Study suggests that frail Medicare patients with glaucoma may receive less disease monitoring and fewer interventions for their disease management. Photo: Getty Images.
Not much is known about the prevalence of frailty among older adults with glaucoma. To determine if it’s an important factor among this population, researchers recently investigated differences in eyecare usage by frailty levels among Medicare beneficiaries with glaucoma.
A total of 76,260 Medicare beneficiaries with glaucoma over the age of 65 were included. Female beneficiaries constituted 60.5%, and 78.7% self-identified as non-Hispanic white. Based on a claims-based frailty index, 79.5% of beneficiaries were non-prefrail, 17.1% were mildly frail and 3.4% were moderately-to-severely frail.
The study showed that frail beneficiaries were less likely than non-prefrail beneficiaries to undergo outpatient eye exams and consultations, visual field and retinal nerve fiber layer OCT testing, selective laser trabeculoplasty and glaucoma surgeries and to have fewer days of glaucoma medications dispensed. “Conversely, frail beneficiaries were more likely to receive eye examinations in inpatient, emergency department, nursing facilities and home-visit settings,” the study authors wrote in their paper. “These findings persisted among both white and Black frail beneficiaries, with further stratified analyses demonstrating that differences in utilization among frail patients could not be explained by race alone.”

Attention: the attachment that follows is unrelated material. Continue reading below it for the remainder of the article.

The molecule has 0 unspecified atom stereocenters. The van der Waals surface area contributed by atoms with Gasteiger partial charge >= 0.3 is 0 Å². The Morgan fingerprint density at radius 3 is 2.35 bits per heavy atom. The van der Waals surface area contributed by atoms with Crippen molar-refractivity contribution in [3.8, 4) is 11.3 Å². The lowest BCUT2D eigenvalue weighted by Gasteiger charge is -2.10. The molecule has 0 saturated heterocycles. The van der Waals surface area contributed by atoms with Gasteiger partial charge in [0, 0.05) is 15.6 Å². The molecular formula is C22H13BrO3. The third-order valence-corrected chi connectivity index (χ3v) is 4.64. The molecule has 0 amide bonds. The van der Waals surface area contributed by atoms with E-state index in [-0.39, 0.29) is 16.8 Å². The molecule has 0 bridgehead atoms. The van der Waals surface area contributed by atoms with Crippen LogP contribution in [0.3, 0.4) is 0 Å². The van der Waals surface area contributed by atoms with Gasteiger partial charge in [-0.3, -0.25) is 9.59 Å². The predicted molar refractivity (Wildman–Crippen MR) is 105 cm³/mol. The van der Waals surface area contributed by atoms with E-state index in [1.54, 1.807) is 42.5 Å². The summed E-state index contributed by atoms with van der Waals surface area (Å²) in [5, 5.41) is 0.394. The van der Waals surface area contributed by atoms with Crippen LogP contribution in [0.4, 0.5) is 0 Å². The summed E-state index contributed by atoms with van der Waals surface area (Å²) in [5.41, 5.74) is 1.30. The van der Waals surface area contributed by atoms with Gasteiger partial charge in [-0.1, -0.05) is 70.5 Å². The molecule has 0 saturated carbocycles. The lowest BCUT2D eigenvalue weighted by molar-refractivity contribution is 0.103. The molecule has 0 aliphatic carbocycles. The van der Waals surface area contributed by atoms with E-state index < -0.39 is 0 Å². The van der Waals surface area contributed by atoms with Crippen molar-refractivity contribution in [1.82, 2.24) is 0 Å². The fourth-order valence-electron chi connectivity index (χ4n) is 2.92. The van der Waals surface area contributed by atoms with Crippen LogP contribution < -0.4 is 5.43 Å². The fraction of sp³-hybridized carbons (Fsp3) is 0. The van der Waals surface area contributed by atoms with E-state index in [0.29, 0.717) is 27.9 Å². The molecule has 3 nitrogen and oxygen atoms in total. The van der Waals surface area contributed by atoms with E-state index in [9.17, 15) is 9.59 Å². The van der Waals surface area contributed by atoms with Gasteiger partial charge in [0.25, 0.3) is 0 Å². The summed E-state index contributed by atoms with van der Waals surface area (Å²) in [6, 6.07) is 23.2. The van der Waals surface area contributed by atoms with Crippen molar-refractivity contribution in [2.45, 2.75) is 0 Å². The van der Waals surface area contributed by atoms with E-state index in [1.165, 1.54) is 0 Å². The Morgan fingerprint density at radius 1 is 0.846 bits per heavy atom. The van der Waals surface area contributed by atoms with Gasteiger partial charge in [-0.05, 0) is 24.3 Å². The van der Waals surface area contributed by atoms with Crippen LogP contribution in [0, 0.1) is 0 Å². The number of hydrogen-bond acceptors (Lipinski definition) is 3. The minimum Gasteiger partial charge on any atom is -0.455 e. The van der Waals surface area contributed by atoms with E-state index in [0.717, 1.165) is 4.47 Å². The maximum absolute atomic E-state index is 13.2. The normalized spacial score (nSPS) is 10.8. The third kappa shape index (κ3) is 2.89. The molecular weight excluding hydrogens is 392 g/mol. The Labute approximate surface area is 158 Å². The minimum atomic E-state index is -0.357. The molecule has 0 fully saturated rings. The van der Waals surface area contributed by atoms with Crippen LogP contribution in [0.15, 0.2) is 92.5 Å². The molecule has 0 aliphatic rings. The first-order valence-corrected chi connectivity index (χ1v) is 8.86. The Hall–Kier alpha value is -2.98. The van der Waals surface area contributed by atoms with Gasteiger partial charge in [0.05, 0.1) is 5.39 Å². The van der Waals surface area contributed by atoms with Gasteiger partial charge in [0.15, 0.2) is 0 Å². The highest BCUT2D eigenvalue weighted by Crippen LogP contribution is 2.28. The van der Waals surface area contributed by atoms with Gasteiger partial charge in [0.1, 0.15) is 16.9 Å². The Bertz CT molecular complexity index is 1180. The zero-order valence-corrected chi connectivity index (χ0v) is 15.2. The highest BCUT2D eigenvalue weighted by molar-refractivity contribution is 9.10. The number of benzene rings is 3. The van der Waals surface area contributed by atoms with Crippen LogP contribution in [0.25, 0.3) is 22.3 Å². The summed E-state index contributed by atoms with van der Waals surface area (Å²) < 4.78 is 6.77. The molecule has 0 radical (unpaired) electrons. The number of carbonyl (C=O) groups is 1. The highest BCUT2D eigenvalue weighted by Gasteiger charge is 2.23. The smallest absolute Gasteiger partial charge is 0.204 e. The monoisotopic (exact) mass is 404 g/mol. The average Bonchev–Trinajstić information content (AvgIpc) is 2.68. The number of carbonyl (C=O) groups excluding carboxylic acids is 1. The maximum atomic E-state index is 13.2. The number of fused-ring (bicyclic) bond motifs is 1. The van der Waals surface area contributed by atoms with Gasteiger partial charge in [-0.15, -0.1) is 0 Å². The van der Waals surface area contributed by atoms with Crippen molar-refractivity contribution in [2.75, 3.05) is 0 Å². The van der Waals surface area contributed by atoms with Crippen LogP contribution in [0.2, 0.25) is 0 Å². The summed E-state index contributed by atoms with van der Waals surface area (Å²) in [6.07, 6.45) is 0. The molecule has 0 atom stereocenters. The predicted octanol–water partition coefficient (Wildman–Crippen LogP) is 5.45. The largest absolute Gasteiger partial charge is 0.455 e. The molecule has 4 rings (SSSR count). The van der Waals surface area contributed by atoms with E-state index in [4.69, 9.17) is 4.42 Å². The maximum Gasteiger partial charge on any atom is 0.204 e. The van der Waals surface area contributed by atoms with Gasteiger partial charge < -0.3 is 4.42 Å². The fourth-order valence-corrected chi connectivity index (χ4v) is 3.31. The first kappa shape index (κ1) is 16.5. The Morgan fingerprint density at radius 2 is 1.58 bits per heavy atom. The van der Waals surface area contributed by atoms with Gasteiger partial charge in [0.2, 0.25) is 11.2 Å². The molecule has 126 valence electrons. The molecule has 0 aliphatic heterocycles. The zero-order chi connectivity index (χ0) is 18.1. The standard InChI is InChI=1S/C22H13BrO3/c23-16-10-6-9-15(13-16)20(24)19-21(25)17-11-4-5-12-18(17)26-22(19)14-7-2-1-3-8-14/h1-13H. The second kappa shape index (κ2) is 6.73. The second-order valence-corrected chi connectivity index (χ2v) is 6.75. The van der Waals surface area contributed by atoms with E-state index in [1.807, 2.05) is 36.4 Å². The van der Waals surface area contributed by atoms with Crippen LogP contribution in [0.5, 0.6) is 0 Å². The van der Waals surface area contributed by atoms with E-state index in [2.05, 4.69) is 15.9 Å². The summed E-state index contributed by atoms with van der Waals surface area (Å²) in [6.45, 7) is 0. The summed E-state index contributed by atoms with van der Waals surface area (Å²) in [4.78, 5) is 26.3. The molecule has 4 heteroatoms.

It should be noted that 20.5% of beneficiaries with glaucoma were frail, similar to the overall frailty prevalence of 20.8% among the Medicare population, suggesting that frailty is an important factor in the care of older beneficiaries with glaucoma.
A lower rate of usage of eyecare services in the outpatient setting was found among frail beneficiaries, but a higher rate of eye-related encounters was found in more acute settings.
“This is particularly significant given that glaucoma progression is primarily detected through ambulatory testing in outpatient clinics, and thus frail individuals with glaucoma may not be receiving sufficient monitoring and subsequent intervention to prevent further vision loss,” the authors noted.
A possible explanation for this is that older adults with frailty may have greater comorbidity scores, as was observed in this study. This is because increased comorbidities may lead to more frequent hospitalizations and admissions to rehabilitation facilities, limiting the ability of frail patients to prioritize eyecare visits, according to the authors.
“Additionally, frail individuals may have lower referral rates for outpatient glaucoma testing and interventions given provider perceptions of lower life expectancy or suboptimal risk-benefit for quality of life,” they wrote. “However, while frailty and comorbidity are closely related, our sensitivity analysis showed that differences in eye care utilization among moderate-severely frail beneficiaries persisted after controlling for comorbidity scores, suggesting that frailty is independently associated with eye care utilization.
They concluded that their findings “have important implications for disease monitoring and treatment in frail older adults with glaucoma, as inadequate monitoring and prevention of vision loss in this population may have severe consequences for morbidity and mortality.”
Halawa OA, Kang J, Parikh AA. Relationship between claims-based frailty index and eye care utilization among Medicare beneficiaries with glaucoma. Ophthalmology. January 23, 2023. [Epub ahead of print].